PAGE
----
There is always an alternative to signing Moncada, with the most basic being the owners just pocketing the money as profit. But two others are out there if a team wants to consider their alternatives. The first we have already discussed and calculated, and that is spending in free agency. We can see that spending in free agency is a better investment if you think Moncada will be a 3 WAR or fewer player a year over the life of his contract. If you think he is better than that, you are better off investing in Moncada.
The other missed opportunity is saying that rather than spend on Moncada you are just going to spend all that money internationally with the penalty anyway. So what does $40M buy you in Latin America? For that $40M, you could buy every member of Baseball America’s Top 30 International prospects (a task the Yankees got 33% completed). No one on the market has Moncada’s upside, but that is a lot of potential and safety in numbers that could be bought for the same cost. Either way, you remove yourself from the international market for the next two seasons (although the ability to trade slots lessens that blow).
So What Does This All Mean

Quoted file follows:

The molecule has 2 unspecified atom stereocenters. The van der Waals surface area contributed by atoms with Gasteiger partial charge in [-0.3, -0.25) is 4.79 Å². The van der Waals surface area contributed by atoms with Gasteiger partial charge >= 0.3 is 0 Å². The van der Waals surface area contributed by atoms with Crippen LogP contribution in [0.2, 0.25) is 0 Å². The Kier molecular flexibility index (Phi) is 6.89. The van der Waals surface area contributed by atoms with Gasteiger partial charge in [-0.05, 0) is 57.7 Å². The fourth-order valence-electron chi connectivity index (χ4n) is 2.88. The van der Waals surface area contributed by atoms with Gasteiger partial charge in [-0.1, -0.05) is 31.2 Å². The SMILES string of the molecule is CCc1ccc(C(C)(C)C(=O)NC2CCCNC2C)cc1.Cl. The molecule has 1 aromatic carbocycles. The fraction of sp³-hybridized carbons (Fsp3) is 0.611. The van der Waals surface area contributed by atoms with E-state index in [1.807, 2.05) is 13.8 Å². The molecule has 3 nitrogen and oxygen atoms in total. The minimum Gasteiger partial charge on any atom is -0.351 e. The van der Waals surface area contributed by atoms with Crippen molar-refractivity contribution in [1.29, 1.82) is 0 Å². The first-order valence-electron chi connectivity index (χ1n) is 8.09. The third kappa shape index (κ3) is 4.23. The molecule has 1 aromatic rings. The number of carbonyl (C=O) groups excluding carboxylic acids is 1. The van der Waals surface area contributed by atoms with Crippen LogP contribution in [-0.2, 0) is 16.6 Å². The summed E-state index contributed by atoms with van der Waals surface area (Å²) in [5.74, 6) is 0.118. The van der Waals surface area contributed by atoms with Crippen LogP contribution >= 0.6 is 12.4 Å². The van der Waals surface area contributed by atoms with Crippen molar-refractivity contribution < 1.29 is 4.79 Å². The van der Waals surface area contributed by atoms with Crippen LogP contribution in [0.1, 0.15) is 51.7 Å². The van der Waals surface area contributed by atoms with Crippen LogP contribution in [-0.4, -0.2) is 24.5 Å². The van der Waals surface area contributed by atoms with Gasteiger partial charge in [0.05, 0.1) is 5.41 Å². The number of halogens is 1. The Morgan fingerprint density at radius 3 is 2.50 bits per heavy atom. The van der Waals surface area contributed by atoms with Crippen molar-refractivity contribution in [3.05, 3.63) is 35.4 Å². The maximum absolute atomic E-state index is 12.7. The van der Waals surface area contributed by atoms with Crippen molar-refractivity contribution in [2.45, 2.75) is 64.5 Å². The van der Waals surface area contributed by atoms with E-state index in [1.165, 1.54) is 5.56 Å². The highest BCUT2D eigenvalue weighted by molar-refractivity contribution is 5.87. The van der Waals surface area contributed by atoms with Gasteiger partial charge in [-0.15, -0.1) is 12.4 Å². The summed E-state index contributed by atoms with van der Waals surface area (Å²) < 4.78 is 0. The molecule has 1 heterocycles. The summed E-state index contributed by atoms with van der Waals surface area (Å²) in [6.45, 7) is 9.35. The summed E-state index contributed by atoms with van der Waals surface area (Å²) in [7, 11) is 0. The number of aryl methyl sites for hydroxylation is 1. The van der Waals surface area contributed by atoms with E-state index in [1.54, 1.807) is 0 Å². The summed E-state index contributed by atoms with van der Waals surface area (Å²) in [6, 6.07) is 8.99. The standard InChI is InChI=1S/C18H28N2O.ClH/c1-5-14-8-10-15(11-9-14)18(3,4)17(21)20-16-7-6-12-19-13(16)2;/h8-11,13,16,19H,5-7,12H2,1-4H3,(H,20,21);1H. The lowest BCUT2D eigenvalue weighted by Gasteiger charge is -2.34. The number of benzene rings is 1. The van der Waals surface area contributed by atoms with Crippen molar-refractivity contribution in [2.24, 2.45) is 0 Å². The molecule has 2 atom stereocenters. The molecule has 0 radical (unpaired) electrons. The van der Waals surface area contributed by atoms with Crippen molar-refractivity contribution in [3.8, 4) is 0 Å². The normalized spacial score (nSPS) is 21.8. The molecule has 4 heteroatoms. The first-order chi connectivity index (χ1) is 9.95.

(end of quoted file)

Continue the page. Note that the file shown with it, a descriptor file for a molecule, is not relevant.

It is fantasy numbers. There are likely better and safer ways to spend the money than on Mocada (if all the bonus speculation is true). But in Moncada you are buying a singular player, and for those where money doesn’t matter, that transcends $/WAR and efficiency. Given that, it would seem those teams in on Moncada fall into two categories. Teams that have a ton of disposable income running out of things to spend it on and those teams where money doesn’t matter to ownership. Teams with payrolls near the luxury tax paying the tax on Moncada’s contract makes sense, because their FA costs are higher due to the luxury tax. Unfortunately for Phillies fans, this is where we would want our ideal ownership to be, but they have never shown the indication that they would spend in this way. More likely we see a team like the Yankees, Cubs, Red Sox, or Dodgers win this bidding war because they have more money than anyone else and are willing to spend it. I would expect the bonus here to just be crazy and help pave the way for international spending reform.